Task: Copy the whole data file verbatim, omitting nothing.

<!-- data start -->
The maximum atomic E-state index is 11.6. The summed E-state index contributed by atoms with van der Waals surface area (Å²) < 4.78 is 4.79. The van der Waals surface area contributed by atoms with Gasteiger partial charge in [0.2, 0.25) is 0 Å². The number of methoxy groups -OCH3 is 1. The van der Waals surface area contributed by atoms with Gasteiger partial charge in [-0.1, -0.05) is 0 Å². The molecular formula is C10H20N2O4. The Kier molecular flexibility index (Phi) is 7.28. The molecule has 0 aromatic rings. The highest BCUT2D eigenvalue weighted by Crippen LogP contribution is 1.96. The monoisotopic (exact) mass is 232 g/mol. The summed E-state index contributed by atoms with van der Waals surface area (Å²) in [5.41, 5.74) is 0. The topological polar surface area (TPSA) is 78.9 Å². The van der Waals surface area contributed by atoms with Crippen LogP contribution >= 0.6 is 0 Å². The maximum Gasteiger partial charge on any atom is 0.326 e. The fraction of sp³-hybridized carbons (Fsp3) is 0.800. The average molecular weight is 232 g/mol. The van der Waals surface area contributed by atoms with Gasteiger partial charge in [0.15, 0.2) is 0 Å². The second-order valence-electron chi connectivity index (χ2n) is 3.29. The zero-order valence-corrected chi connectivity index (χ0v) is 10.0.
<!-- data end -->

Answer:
The maximum atomic E-state index is 11.6. The summed E-state index contributed by atoms with van der Waals surface area (Å²) < 4.78 is 4.79. The van der Waals surface area contributed by atoms with Gasteiger partial charge in [0.2, 0.25) is 0 Å². The number of methoxy groups -OCH3 is 1. The van der Waals surface area contributed by atoms with Gasteiger partial charge in [-0.1, -0.05) is 0 Å². The molecular formula is C10H20N2O4. The Kier molecular flexibility index (Phi) is 7.28. The molecule has 0 aromatic rings. The highest BCUT2D eigenvalue weighted by Crippen LogP contribution is 1.96. The monoisotopic (exact) mass is 232 g/mol. The summed E-state index contributed by atoms with van der Waals surface area (Å²) in [5.41, 5.74) is 0. The topological polar surface area (TPSA) is 78.9 Å². The van der Waals surface area contributed by atoms with Crippen LogP contribution >= 0.6 is 0 Å². The maximum Gasteiger partial charge on any atom is 0.326 e. The fraction of sp³-hybridized carbons (Fsp3) is 0.800. The average molecular weight is 232 g/mol. The van der Waals surface area contributed by atoms with Gasteiger partial charge in [0.15, 0.2) is 0 Å². The second-order valence-electron chi connectivity index (χ2n) is 3.29. The zero-order valence-corrected chi connectivity index (χ0v) is 10.0.